>>> While a great scientist and a affable person he does not possess the knowledge or judgment of drug development or people required to turn Merck around. All you have to do is look at some of his key hires... Honig, DeGeorge, Choi...
Did Kim hire these people? Or did his predecessors?
As a former Merck employee who left in March all I can say is that Peter Kim et al., have done very little in terms of key decisions to turn things around. While a great scientist and a affable person he does not possess the knowledge or judgment of drug development or people required to turn Merck around. All you have to do is look at some of his key hires... Honig, DeGeorge, Choi... and decisions (re Vioxx). Need I go on? Speaks for itself doesn't it?
>>> also am very critical of management but lets also include Scolnick. This sob is the real cause of our problems, not only with Vioxx but with the company's poor pipeline.
He did allow the computer people like Qualters to run the information services divisionthat provided research tools to scientists. Important science information research tools that were in widespread use in other pharmas were actually withheld from mrl scientists under this arrangement.
Was the company a failure in the early 90's when an assult on the drug industry by the Clintons drove the price of Merck stock down to the middle 20's? I also am very critical of management but lets also include Scolnick. This sob is the real cause of our problems, not only with Vioxx but with the company's poor pipeline. I know that there are plenty of new drug candidates in early stage development but so what? Its whats in the cards NOW not 5-10 years down the road that counts. Kim may be a nice guy but after "Smiling Ed" who wouldn't be? Can you enlighten us on Kim's contribution to research? How has he personally redirected or began new projects that are showing signs of bearing fruit.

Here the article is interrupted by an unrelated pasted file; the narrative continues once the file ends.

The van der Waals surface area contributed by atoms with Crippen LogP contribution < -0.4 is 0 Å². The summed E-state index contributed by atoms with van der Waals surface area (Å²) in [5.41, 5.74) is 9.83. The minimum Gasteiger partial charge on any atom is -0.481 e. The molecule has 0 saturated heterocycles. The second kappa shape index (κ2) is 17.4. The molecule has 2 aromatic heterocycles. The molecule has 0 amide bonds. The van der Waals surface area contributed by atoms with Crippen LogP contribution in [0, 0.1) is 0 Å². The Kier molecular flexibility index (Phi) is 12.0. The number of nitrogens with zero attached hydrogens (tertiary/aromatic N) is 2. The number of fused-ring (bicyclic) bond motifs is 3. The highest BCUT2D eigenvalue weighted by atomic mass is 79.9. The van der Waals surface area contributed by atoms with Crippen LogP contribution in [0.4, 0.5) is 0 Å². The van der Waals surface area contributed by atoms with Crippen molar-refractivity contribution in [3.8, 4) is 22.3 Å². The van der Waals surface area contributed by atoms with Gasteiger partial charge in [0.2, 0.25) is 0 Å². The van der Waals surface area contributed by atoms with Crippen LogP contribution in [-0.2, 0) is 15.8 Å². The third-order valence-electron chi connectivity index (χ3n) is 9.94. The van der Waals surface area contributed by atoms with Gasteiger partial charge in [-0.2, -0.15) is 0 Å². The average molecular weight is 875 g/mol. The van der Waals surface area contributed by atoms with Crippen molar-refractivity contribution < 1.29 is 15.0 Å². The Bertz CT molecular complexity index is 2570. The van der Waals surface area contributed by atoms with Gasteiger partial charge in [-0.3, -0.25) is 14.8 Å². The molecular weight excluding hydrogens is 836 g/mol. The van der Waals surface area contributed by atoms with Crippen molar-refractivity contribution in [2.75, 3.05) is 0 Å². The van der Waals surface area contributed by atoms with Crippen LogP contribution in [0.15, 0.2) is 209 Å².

-- We're not as far apart as it may have seemed. I think a large part of the blame falls on Scolnick. The fact that there is nothing NOW his problem...
And having nothing NOW is also what caused the company to turn its back on ethics and promote the current behaviour (deceit and coverup). It's easy to have great ethics when you're ripping out new products and are wall Street's darling. When you finally become a "big boy" with all the associated expectations of the investment community, and feel the pressure they can bring to bear when earnings and products fail, that's when you see what the company is really made of. That's when MRK fell down.
The 90's though-- that was an attack on the entire Pharma industry, the recent falls are more specific to MRK as a company.
When I say I like Kim, I'm talking about the management style. Sometimes he actually says something!
At Merck, they have confused loyalty for good leadership. Nothing is valued more than spouting the corporate nonsense and not rocking the boat. Every company is like that to some extent, but at Merck this is now confused with being an actual leader.
The only reason for this, is that the leaders need complete and utter loyalty before they allow someone to get to the top, because they have a lot to hide.
Look at Medco-- tripled after the shackles were taken off by Merck. Who would have thought Medco's stock price would have tripled?
(I did, I kept all the Medco they let me keep in my 401k after the spin off). Mr. Clark, after this roaring success, then promoted to run Merck-- because he had toed the company line at Medco. He couldn't run the company right, but he did what he was told.
Spinning off Medco-- Gosh do you think MRK could use the extra $16B in market cap right now?
Now I believe that Sr. Leadership is very afraid and circling the wagons.